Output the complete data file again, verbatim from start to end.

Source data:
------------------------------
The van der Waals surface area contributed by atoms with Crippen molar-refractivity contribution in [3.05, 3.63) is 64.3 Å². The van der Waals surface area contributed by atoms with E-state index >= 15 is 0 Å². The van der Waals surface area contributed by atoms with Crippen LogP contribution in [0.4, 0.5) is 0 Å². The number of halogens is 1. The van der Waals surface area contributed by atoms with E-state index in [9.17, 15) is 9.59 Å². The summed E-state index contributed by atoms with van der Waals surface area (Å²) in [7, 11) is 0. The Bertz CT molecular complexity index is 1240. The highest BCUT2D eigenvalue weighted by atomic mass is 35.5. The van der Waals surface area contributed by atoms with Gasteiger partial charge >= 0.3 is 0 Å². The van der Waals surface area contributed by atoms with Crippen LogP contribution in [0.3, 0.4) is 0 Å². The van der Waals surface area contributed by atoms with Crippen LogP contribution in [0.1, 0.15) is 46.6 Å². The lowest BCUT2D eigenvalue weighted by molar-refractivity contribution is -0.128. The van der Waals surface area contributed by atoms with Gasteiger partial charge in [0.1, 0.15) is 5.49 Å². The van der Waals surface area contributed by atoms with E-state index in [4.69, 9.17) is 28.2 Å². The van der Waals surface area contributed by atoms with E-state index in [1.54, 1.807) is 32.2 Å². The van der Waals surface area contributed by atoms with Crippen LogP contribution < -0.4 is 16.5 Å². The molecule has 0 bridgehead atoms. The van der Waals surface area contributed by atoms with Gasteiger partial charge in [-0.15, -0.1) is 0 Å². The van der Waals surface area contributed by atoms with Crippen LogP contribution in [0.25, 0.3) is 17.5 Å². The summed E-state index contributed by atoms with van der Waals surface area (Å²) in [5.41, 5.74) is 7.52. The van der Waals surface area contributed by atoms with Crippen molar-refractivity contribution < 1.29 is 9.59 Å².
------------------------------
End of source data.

The van der Waals surface area contributed by atoms with Crippen molar-refractivity contribution in [3.05, 3.63) is 64.3 Å². The van der Waals surface area contributed by atoms with E-state index >= 15 is 0 Å². The van der Waals surface area contributed by atoms with Crippen LogP contribution in [0.4, 0.5) is 0 Å². The number of halogens is 1. The van der Waals surface area contributed by atoms with E-state index in [9.17, 15) is 9.59 Å². The summed E-state index contributed by atoms with van der Waals surface area (Å²) in [7, 11) is 0. The Bertz CT molecular complexity index is 1240. The highest BCUT2D eigenvalue weighted by atomic mass is 35.5. The van der Waals surface area contributed by atoms with Gasteiger partial charge >= 0.3 is 0 Å². The van der Waals surface area contributed by atoms with Crippen LogP contribution in [0.3, 0.4) is 0 Å². The van der Waals surface area contributed by atoms with Crippen LogP contribution in [0.1, 0.15) is 46.6 Å². The lowest BCUT2D eigenvalue weighted by molar-refractivity contribution is -0.128. The van der Waals surface area contributed by atoms with Gasteiger partial charge in [0.1, 0.15) is 5.49 Å². The van der Waals surface area contributed by atoms with E-state index in [4.69, 9.17) is 28.2 Å². The van der Waals surface area contributed by atoms with E-state index in [1.54, 1.807) is 32.2 Å². The van der Waals surface area contributed by atoms with Crippen LogP contribution < -0.4 is 16.5 Å². The molecule has 0 bridgehead atoms. The van der Waals surface area contributed by atoms with Gasteiger partial charge in [-0.15, -0.1) is 0 Å². The van der Waals surface area contributed by atoms with Crippen LogP contribution in [0.25, 0.3) is 17.5 Å². The summed E-state index contributed by atoms with van der Waals surface area (Å²) in [5.41, 5.74) is 7.52. The van der Waals surface area contributed by atoms with Crippen molar-refractivity contribution < 1.29 is 9.59 Å².